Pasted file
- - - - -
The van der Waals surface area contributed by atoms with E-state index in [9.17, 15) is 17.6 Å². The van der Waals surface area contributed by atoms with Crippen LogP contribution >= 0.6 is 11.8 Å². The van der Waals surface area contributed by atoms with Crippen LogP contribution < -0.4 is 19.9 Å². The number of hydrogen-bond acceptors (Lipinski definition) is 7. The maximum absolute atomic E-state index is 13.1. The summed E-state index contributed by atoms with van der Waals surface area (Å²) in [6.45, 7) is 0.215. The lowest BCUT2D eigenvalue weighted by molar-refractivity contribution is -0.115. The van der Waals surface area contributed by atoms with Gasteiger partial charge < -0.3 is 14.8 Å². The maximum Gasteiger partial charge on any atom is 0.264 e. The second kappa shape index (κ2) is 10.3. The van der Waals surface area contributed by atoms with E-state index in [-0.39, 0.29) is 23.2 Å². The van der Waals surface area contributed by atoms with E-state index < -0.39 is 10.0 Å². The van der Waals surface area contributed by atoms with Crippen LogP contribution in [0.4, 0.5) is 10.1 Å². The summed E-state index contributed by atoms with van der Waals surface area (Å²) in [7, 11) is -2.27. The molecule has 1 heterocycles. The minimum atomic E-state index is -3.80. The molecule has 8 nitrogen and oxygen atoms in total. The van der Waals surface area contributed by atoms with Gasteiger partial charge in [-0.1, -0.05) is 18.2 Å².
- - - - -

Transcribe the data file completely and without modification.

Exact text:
The van der Waals surface area contributed by atoms with E-state index in [9.17, 15) is 17.6 Å². The van der Waals surface area contributed by atoms with Crippen LogP contribution >= 0.6 is 11.8 Å². The van der Waals surface area contributed by atoms with Crippen LogP contribution < -0.4 is 19.9 Å². The number of hydrogen-bond acceptors (Lipinski definition) is 7. The maximum absolute atomic E-state index is 13.1. The summed E-state index contributed by atoms with van der Waals surface area (Å²) in [6.45, 7) is 0.215. The lowest BCUT2D eigenvalue weighted by molar-refractivity contribution is -0.115. The van der Waals surface area contributed by atoms with Gasteiger partial charge < -0.3 is 14.8 Å². The maximum Gasteiger partial charge on any atom is 0.264 e. The second kappa shape index (κ2) is 10.3. The van der Waals surface area contributed by atoms with E-state index in [-0.39, 0.29) is 23.2 Å². The van der Waals surface area contributed by atoms with E-state index < -0.39 is 10.0 Å². The van der Waals surface area contributed by atoms with Crippen LogP contribution in [0.4, 0.5) is 10.1 Å². The summed E-state index contributed by atoms with van der Waals surface area (Å²) in [7, 11) is -2.27. The molecule has 1 heterocycles. The minimum atomic E-state index is -3.80. The molecule has 8 nitrogen and oxygen atoms in total. The van der Waals surface area contributed by atoms with Gasteiger partial charge in [-0.1, -0.05) is 18.2 Å².